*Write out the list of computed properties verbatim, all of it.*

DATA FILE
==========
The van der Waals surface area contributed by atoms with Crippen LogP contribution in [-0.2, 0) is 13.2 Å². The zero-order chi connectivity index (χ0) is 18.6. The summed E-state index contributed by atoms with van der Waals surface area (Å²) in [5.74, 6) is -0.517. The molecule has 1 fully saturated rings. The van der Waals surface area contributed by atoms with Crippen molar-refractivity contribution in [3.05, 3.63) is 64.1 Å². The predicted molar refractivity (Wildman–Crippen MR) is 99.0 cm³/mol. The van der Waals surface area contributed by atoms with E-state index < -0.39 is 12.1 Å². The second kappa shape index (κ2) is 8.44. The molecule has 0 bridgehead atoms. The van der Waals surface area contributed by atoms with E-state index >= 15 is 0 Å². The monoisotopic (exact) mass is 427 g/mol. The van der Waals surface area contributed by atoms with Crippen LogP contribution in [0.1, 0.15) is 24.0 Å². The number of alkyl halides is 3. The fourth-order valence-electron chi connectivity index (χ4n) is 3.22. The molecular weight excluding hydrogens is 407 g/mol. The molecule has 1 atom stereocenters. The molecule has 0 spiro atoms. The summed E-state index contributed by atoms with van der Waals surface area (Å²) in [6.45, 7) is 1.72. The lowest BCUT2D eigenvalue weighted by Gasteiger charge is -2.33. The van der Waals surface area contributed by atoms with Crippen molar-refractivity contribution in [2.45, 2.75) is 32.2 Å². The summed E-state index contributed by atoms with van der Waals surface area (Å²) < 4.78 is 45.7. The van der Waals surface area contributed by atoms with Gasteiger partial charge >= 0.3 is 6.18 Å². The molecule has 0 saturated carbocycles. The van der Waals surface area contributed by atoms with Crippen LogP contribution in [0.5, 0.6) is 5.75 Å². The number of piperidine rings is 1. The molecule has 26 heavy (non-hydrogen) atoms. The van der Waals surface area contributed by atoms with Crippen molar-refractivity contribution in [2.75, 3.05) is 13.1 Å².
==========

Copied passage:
The van der Waals surface area contributed by atoms with Crippen LogP contribution in [-0.2, 0) is 13.2 Å². The zero-order chi connectivity index (χ0) is 18.6. The summed E-state index contributed by atoms with van der Waals surface area (Å²) in [5.74, 6) is -0.517. The molecule has 1 fully saturated rings. The van der Waals surface area contributed by atoms with Crippen molar-refractivity contribution in [3.05, 3.63) is 64.1 Å². The predicted molar refractivity (Wildman–Crippen MR) is 99.0 cm³/mol. The van der Waals surface area contributed by atoms with E-state index < -0.39 is 12.1 Å². The second kappa shape index (κ2) is 8.44. The molecule has 0 bridgehead atoms. The van der Waals surface area contributed by atoms with E-state index >= 15 is 0 Å². The monoisotopic (exact) mass is 427 g/mol. The van der Waals surface area contributed by atoms with Crippen LogP contribution in [0.1, 0.15) is 24.0 Å². The number of alkyl halides is 3. The fourth-order valence-electron chi connectivity index (χ4n) is 3.22. The molecular weight excluding hydrogens is 407 g/mol. The molecule has 1 atom stereocenters. The molecule has 0 spiro atoms. The summed E-state index contributed by atoms with van der Waals surface area (Å²) in [6.45, 7) is 1.72. The lowest BCUT2D eigenvalue weighted by Gasteiger charge is -2.33. The van der Waals surface area contributed by atoms with Crippen molar-refractivity contribution in [2.45, 2.75) is 32.2 Å². The summed E-state index contributed by atoms with van der Waals surface area (Å²) < 4.78 is 45.7. The van der Waals surface area contributed by atoms with Gasteiger partial charge >= 0.3 is 6.18 Å². The molecule has 0 saturated carbocycles. The van der Waals surface area contributed by atoms with Crippen LogP contribution in [0.5, 0.6) is 5.75 Å². The number of piperidine rings is 1. The molecule has 26 heavy (non-hydrogen) atoms. The van der Waals surface area contributed by atoms with Crippen molar-refractivity contribution in [2.75, 3.05) is 13.1 Å².